Slotted Fabry-Perot tunable laser offers reduced cost and complexity

Unlike distributed-Bragg-reflector lasers requiring custom Bragg gratings and multiple growth steps, a novel slotted Fabry-Perot laser manufactured using a single growth-fabrication process and standard lithography offers wide tunability, high side-mode suppression ratio, nanosecond switching, and narrow linewidth at a significantly lower cost and with potentially higher yield than competing monolithic tunable lasers.

Jun 1st, 2010

Unlike distributed-Bragg-reflector (DBR) lasers requiring custom Bragg gratings and multiple growth steps, a novel slotted Fabry-Perot (SFP) laser manufactured using a single growth-fabrication process and standard lithography offers wide tunability, high side-mode suppression ratio (SMSR), nanosecond switching, and narrow linewidth at a significantly lower cost and with potentially higher yield than competing monolithic tunable lasers.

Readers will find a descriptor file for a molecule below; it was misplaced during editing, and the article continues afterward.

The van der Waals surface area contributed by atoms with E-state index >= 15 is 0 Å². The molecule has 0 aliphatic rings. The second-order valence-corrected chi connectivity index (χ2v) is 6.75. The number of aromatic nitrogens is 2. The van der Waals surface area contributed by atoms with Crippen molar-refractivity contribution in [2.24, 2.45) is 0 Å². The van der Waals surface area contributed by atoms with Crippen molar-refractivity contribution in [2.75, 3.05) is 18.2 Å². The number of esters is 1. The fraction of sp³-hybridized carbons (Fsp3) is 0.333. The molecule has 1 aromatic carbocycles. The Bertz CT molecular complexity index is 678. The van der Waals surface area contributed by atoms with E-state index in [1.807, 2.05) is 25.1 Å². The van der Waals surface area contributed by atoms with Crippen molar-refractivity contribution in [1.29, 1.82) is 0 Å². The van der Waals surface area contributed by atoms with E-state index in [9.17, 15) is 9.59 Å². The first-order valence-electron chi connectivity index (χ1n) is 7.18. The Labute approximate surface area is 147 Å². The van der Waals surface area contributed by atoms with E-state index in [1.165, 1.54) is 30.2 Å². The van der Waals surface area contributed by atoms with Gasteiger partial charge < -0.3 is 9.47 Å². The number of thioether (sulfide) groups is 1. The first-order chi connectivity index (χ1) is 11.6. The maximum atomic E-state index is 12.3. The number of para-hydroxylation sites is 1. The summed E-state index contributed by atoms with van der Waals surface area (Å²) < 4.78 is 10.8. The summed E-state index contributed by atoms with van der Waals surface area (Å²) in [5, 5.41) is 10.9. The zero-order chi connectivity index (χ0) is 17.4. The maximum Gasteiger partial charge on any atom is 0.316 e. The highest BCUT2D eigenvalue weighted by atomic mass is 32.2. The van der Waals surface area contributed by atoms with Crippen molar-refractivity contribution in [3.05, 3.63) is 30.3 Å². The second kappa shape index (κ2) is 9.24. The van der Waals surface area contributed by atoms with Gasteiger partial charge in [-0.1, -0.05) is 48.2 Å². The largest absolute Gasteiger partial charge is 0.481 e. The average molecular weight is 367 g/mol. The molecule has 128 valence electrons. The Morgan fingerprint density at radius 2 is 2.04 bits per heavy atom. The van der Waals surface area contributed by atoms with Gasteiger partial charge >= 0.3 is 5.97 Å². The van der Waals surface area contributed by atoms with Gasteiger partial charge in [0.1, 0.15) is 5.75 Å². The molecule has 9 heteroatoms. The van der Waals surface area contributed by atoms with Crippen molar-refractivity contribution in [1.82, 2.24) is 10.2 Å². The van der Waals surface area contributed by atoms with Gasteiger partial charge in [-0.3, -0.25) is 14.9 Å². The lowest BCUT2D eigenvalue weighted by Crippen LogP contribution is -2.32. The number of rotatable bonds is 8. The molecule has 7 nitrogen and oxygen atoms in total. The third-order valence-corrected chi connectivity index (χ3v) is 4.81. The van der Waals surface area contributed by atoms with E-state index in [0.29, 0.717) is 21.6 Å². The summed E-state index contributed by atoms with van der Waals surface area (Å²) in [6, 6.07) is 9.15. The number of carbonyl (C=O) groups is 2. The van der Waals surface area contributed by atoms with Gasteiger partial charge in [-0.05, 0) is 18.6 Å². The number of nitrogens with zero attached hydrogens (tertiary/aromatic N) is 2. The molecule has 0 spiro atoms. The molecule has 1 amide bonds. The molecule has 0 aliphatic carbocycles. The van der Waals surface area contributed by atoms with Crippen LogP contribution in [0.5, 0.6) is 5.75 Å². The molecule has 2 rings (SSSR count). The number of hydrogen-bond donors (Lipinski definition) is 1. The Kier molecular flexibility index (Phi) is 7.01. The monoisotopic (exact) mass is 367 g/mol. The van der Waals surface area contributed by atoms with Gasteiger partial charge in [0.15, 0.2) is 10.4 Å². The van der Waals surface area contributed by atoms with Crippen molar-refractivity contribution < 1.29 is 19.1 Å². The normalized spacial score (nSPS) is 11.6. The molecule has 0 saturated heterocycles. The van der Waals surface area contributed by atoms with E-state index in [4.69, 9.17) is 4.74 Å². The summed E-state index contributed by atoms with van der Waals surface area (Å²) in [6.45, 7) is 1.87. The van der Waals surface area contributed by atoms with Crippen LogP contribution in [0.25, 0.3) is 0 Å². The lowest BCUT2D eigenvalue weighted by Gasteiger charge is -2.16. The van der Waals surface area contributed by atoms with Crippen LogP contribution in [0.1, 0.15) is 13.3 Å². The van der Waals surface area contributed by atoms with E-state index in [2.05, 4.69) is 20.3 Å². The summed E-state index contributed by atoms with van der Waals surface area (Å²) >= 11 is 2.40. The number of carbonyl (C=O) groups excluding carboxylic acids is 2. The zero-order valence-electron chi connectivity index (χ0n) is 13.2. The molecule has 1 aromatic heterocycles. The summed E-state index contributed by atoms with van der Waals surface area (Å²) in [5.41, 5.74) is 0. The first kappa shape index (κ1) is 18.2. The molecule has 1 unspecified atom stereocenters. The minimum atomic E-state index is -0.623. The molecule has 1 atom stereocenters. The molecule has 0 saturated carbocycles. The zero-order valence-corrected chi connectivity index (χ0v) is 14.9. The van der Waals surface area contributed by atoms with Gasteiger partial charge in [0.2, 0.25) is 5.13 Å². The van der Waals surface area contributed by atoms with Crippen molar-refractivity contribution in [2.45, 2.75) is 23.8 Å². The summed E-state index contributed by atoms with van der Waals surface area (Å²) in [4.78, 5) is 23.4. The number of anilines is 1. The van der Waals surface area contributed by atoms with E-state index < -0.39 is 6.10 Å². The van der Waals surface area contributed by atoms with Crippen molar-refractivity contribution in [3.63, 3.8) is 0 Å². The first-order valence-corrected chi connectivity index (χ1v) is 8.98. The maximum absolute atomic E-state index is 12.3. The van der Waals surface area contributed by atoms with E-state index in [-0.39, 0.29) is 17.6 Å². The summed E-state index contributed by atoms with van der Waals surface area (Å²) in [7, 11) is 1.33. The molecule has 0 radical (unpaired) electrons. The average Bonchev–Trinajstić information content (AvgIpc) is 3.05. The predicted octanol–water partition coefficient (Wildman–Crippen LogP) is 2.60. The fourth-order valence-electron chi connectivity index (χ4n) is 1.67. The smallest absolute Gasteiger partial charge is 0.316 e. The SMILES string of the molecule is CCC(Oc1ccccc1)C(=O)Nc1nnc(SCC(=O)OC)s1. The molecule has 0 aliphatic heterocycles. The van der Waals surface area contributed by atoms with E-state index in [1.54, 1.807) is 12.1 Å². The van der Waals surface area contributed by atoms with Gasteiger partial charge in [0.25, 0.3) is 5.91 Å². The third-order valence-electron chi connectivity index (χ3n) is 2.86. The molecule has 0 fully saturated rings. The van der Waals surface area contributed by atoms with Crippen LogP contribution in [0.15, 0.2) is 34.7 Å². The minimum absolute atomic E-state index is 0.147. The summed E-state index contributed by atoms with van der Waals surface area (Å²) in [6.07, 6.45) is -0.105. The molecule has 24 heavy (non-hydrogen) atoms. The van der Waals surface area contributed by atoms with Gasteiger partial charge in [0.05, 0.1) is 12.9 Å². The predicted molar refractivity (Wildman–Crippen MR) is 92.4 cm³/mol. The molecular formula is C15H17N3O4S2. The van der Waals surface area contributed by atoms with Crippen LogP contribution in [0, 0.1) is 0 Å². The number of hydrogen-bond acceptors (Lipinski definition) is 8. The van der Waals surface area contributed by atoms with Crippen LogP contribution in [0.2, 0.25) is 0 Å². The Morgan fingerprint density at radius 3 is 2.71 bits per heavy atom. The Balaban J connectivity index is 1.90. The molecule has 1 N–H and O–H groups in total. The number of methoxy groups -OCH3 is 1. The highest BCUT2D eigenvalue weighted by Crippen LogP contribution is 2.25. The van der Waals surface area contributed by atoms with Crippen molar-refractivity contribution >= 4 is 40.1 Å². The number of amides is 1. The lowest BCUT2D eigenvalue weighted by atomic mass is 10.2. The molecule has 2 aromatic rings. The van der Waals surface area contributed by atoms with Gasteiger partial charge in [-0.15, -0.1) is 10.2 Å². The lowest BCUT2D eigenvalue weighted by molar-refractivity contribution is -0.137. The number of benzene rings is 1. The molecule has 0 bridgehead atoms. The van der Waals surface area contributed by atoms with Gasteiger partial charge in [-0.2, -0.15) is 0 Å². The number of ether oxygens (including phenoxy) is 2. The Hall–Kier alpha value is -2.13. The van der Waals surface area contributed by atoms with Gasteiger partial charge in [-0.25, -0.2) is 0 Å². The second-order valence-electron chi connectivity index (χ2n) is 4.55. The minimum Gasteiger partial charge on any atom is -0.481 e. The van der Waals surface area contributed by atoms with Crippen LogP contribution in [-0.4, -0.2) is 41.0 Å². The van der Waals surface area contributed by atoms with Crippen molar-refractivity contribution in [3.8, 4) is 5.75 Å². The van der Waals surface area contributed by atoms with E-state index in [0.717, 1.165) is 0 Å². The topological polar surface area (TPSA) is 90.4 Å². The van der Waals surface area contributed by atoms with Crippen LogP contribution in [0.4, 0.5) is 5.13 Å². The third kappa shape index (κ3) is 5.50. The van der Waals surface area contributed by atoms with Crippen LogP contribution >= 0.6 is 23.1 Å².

Developed and characterized by researchers from Tyndall National Institute (Cork, Ireland) and Trinity College Dublin and Dublin City University (both in Dublin, Ireland), the SFP laser uses commercially available multiple-quantum-well wafers that are processed into ridge-waveguide lasers. Multiple reflective etched slots are formed in the same step as the waveguiding ridge and do not enter the active region. The slots divide the device into three separate regions that can be electrically controlled, causing interference effects and refractive-index changes sufficient to achieve single-mode lasing in 25 modes, with linewidths of 200 to 700 kHz. Applied currents up to 60 mA are sufficient to create 25 channels over the 100 GHz dense wavelength-division-multiplexed grid, with average relative intensity noise below -135 dB/Hz for five measured channels—comparable to fabrication-intensive and more expensive DBR lasers. Contact Kai Shi atkaishi@eeng.dcu.ie.

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